Winning advice from a cycling champ

Tara Whitten tells kids to pursue their passions

Canadian cycling champion Tara Whitten proves that it’s never too late to follow your dreams — all  the way to the Olympics. The Toronto-born athlete started cycling in 2007, and in just five years, she was representing Canada at the London Games.

She began her athletic career as a cross-country skier, but after failing to make the Olympic team, she decided she needed a change. While she thought about posisble new careers, she kept up her fitness by biking.

It was during those casual bike rides that Whitten realized she was quite good at cycling; in fact, she was very good. She had found her new career and her new passion.

“I got to the point where I was good at skiing, but I would never make it to the Olympics.”

Whitten’s realization highlights the importance of regularly evaluating one’s goals and dreams. Kids can often get swept up into a particular sport or hobby without thinking much about it, but it may not be what they really want to do or are even best at. Encouraging them to consider their options can lead to remarkable results.

“When I started cycling,” Whitten explains, “everything seemed to click. Pretty early I had a sense that I had potential in that sport. Probably around 2008 I was definitely thinking about London and thinking it was a possibility.”

Even before considering taking cycling to the Olympic level, the pastime had always been a part of her life. Like many youngsters, she first learned to ride a bike from her dad, who happened to be an avid mountain biker. Family biking trips were common in the Whitten household, she says, and helped to instill in her a love of the sport.

Her advice for teaching kids to ride is to hold lessons first on the grass — the idea of a soft landing if they fall is comforting and can give them the confidence they need when starting out.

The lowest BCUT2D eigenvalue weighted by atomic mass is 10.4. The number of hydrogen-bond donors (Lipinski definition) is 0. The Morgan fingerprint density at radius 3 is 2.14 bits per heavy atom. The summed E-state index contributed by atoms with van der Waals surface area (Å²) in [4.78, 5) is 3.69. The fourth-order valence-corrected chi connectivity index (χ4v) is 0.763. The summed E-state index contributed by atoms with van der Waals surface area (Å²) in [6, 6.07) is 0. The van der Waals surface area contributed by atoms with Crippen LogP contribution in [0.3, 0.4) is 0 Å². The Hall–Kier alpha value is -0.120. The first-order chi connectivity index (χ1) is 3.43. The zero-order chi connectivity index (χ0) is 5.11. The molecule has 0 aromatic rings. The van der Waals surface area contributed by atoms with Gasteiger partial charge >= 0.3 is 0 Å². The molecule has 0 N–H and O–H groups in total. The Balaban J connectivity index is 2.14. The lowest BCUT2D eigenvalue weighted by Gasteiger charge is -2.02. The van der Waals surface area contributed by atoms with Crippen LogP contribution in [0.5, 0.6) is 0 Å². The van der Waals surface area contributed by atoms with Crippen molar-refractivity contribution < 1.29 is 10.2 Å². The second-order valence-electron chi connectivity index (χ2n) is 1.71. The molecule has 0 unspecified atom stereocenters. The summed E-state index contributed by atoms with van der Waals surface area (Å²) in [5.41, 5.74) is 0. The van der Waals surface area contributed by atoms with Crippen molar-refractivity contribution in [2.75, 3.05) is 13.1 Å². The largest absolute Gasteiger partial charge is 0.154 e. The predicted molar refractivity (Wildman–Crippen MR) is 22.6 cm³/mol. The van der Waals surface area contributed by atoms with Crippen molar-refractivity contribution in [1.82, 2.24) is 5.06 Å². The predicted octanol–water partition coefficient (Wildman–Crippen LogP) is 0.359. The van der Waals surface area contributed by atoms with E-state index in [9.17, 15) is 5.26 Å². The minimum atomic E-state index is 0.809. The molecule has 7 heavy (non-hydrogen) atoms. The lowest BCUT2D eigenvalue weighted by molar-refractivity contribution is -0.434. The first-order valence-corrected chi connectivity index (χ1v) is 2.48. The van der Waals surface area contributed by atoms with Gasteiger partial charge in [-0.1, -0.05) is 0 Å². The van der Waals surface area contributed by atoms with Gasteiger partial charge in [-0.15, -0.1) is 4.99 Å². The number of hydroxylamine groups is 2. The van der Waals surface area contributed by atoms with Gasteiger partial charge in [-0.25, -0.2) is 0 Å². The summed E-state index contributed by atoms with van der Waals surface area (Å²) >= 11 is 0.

Failure, she says, is also an important part of the learning process, and parents shouldn’t shield their children from this. It teaches kids how to work harder to meet their goals.

Whitten’s own late entry into the professional world of cycling had its challenges. Despite her natural talent, she had to work hard to get her technique to the level it needed to be at to compete in London.

“The challenges were definitely on the tactical side of things. I had to learn a lot … developing a sense of how the race goes, what other people do while racing and how to react.”

In no time, Whitten not only caught up, but she surpassed her competition. At London 2012, she won a bronze medal in the team pursuit and finished fourth in the Women’s omnium event. She also won bronze in the team pursuit at the 2012 World Championships in Australia.

The cycling champion muses that perhaps it was her background in skiing that helped her succeed.

“When I stepped away from skiing, I learned it wasn’t about the outcome but the experiences. So when I joined cycling, I wasn’t so focused on the outcome, and in some ways, that allowed me to perform better, it freed me to perform without that pressure.”

Since London, Whitten has been working toward her PhD in neuroscience at the University of Alberta. Knowing the career of an athlete is short, Whitten keeps up her studies and encourages all young athletes to do the same. She has always tried to stay balanced between her career in cycling and her other interests.

“I think that it is important to keep other things open, so I always did some school and then there were other times when I was totally focused on my sport.”

Whitten encourages kids to get involved in as many activities as they can to discover what they are most passionate about. The athlete believes that if kids are introduced to new experiences, they are more likely to discover what they are really good at. After all, if her dad hadn’t taken her on family bike trips, she may never have thought to try cycling.

Article exclusive to TRNTO